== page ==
Film review: Alaska

Published: Tuesday, May 1 2001 2:01 p.m. MDT

There's no mistaking "Alaska" with a true-life adventure. Featuring some of the most ludicrous plot twists ever in a "family film," its only saving graces are its beautiful scenery and a scene-stealing polar bear cub.

Of course, that might have helped if the movie wasn't saddled with really bad performances, an awful script straight out of a TV movie of the week and one of the least appealing, most irritating young heroes in recent screen history.

Also, the film tries to have a social conscience, but its messages (about saving the environment, poaching and animal cruelty) are delivered in a such a ham-fisted manner that they're more headache-inducing than eye-opening.

Young actors Thora Birch ("Now and Then") and Vincent Kartheiser ("Little Big League") star as Jessie and Sean Barnes, two teenagers who set off into the Alaskan wilderness to find their father, Jake (Dirk Benedict), a pilot who has crashed in the mountains while trying to deliver urgently needed medical supplies.

While his plane rests precipitously on the top of a cliff, the bickering duo kayaks the most perilous rapids and climbs the highest mountains to rescue him. Aiding them is Cubby, a polar bear cub whose mother was killed a pair of poachers (Charlton Heston and Gordon Tootoosis) who want to sell the cub to black marketers.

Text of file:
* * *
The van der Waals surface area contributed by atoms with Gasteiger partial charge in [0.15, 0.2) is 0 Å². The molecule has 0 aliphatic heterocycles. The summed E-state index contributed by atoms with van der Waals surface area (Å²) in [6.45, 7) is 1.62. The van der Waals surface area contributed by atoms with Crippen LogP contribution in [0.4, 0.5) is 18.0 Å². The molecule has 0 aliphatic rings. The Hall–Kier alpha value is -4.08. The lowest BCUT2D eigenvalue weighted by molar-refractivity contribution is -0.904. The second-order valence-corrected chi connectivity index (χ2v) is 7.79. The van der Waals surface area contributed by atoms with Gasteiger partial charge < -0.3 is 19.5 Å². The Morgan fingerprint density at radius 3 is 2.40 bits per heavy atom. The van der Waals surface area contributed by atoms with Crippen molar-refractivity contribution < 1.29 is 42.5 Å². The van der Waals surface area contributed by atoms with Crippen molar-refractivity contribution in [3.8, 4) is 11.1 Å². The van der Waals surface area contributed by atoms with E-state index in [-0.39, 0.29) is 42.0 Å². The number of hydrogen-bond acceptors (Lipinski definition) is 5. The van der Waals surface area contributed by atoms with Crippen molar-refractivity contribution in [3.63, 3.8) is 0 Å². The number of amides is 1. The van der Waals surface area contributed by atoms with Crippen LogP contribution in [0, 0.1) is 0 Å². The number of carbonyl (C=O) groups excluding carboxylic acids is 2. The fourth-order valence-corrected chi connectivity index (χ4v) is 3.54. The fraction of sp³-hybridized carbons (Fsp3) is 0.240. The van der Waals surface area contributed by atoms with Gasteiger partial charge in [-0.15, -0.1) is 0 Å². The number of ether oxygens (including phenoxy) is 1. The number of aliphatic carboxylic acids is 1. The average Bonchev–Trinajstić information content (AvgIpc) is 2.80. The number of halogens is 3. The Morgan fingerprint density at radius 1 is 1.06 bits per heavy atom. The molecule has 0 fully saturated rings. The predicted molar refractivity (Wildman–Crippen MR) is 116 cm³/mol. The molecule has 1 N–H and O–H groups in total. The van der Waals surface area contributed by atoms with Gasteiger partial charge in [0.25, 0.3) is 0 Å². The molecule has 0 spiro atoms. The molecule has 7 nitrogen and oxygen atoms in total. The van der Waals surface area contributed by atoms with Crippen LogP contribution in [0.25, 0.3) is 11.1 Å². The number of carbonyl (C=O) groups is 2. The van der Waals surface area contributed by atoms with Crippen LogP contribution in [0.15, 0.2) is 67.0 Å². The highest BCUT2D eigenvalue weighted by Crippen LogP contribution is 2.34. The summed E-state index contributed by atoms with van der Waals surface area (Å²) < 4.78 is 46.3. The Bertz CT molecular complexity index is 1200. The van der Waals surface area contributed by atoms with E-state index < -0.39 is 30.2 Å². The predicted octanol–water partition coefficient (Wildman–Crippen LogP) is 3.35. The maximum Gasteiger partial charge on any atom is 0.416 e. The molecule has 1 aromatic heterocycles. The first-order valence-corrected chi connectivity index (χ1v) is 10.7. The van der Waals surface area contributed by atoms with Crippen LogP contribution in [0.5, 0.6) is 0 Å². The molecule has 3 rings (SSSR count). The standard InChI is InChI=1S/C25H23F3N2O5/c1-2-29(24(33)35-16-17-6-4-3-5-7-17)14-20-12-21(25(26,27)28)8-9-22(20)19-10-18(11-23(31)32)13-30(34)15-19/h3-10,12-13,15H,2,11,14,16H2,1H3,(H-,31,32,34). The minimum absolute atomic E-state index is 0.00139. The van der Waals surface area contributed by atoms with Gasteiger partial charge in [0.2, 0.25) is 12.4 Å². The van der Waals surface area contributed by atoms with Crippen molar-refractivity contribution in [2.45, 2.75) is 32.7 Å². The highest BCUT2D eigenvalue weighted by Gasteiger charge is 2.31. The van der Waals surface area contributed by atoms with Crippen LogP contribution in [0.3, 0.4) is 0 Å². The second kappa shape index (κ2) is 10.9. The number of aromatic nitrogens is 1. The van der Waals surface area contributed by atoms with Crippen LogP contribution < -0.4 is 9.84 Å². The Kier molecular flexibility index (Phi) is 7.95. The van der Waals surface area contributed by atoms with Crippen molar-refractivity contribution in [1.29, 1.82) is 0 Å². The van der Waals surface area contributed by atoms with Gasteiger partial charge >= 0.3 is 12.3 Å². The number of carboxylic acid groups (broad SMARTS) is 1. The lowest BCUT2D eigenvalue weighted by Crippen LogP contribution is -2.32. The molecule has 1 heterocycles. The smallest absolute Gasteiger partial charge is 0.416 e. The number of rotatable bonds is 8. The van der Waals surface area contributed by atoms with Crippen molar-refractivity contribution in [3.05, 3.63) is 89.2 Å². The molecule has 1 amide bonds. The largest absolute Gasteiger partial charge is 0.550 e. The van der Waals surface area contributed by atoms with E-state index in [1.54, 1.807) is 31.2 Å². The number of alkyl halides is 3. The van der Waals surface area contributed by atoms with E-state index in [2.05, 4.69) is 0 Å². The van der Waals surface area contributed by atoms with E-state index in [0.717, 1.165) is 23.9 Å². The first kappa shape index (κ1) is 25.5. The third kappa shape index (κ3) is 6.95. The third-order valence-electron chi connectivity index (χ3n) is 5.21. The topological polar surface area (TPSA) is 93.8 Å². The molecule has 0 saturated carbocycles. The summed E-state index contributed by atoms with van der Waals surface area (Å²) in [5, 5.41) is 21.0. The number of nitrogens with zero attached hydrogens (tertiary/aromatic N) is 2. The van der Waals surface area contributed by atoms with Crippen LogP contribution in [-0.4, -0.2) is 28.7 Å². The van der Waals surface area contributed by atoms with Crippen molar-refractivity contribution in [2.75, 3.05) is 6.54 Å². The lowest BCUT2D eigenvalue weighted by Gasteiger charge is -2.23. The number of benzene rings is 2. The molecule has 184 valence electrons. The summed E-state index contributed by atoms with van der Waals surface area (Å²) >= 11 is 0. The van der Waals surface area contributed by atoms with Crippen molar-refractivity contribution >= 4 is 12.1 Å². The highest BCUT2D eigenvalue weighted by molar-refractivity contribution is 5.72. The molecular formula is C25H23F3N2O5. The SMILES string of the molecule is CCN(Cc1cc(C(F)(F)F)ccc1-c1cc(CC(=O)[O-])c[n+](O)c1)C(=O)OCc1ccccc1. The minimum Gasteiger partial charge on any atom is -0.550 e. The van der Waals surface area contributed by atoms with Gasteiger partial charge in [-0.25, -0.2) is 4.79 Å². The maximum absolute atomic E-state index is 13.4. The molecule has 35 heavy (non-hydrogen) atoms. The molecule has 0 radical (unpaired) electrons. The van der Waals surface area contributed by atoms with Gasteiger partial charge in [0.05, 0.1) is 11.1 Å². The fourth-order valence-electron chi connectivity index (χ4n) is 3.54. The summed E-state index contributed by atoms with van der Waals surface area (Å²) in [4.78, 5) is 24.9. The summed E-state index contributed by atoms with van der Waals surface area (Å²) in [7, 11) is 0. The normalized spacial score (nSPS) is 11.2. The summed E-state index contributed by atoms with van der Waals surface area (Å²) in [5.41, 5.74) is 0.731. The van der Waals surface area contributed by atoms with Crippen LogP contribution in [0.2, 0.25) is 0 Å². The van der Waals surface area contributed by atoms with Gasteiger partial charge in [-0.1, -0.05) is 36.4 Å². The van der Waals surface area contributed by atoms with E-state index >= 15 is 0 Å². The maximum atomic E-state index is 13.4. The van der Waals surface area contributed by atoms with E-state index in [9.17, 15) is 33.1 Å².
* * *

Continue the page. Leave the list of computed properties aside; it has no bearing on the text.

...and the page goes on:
That the plot leads to beautiful location shots (in both southern British Columbia and Mount McKinley) is obvious, but director Fraser Heston (Charlton Heston's son) so falls in love with the scenery that he completely forgets about effective storytelling.

Many scenes drag along ponderously, while the actors seem to be making some of their lines up — or else, screenwriters Andy Burg and Scott Myers think there's something fresh about cliches and unconvincing, but hilariously wooden, dialogue.

Worse still, the audience is supposed to believe that two teenagers (who only know about mountain climbing from ESPN!) could survive in the harsh Alaska wilderness and actually find their dad, while more experienced search pilots miss his bright yellow plane sitting near the top of a mountain.

It would help the film if there was at least one convincing or believable character, but the performances are as lackluster as the script. Without much direction, Birch seems lost and Heston (the actor) hams it up like he's on a sitcom. And Kartheiser is so whiny that you'll be rooting for him to get lost along the way.

Only Agee, the cub portraying Cubby, comes off OK. If Heston (the director) has been wise enough to make "Cubby, the Bear Who Saved a Family," the film might have been watchable. Unfortunately, the cute-and-cuddly animal hero isn't around for nearly long enough.

"Alaska" is rated PG for violence, including scenes of bears attacking humans, and profanity.

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